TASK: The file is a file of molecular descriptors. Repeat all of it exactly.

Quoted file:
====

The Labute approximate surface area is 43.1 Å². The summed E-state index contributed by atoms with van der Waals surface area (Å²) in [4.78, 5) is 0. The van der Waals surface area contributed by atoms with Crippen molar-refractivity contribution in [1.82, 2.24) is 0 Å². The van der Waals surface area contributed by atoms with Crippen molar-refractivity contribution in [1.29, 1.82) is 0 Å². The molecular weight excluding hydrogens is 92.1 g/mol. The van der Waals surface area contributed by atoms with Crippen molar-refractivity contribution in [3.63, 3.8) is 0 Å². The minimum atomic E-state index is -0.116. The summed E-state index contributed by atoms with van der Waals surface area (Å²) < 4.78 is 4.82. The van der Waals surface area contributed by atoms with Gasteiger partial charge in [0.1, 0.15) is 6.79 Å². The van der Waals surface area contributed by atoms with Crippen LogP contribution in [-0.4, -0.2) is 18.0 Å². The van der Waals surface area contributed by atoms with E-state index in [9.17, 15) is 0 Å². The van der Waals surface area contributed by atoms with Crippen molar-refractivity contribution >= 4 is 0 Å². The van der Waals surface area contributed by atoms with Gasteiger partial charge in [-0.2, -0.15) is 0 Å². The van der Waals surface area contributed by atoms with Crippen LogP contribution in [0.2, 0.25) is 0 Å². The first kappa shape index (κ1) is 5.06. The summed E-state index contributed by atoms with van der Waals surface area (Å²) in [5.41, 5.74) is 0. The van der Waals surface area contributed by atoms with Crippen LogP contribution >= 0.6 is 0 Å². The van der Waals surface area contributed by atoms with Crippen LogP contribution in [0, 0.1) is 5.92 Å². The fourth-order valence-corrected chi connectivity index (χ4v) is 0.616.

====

The Labute approximate surface area is 43.1 Å². The summed E-state index contributed by atoms with van der Waals surface area (Å²) in [4.78, 5) is 0. The van der Waals surface area contributed by atoms with Crippen molar-refractivity contribution in [1.82, 2.24) is 0 Å². The van der Waals surface area contributed by atoms with Crippen molar-refractivity contribution in [1.29, 1.82) is 0 Å². The molecular weight excluding hydrogens is 92.1 g/mol. The van der Waals surface area contributed by atoms with Crippen molar-refractivity contribution in [3.63, 3.8) is 0 Å². The minimum atomic E-state index is -0.116. The summed E-state index contributed by atoms with van der Waals surface area (Å²) < 4.78 is 4.82. The van der Waals surface area contributed by atoms with Gasteiger partial charge in [0.1, 0.15) is 6.79 Å². The van der Waals surface area contributed by atoms with Crippen LogP contribution in [-0.4, -0.2) is 18.0 Å². The van der Waals surface area contributed by atoms with E-state index in [9.17, 15) is 0 Å². The van der Waals surface area contributed by atoms with Crippen molar-refractivity contribution >= 4 is 0 Å². The van der Waals surface area contributed by atoms with Gasteiger partial charge in [-0.2, -0.15) is 0 Å². The van der Waals surface area contributed by atoms with Crippen LogP contribution in [0.2, 0.25) is 0 Å². The first kappa shape index (κ1) is 5.06. The summed E-state index contributed by atoms with van der Waals surface area (Å²) in [5.41, 5.74) is 0. The van der Waals surface area contributed by atoms with Crippen LogP contribution >= 0.6 is 0 Å². The van der Waals surface area contributed by atoms with Crippen LogP contribution in [0, 0.1) is 5.92 Å². The fourth-order valence-corrected chi connectivity index (χ4v) is 0.616.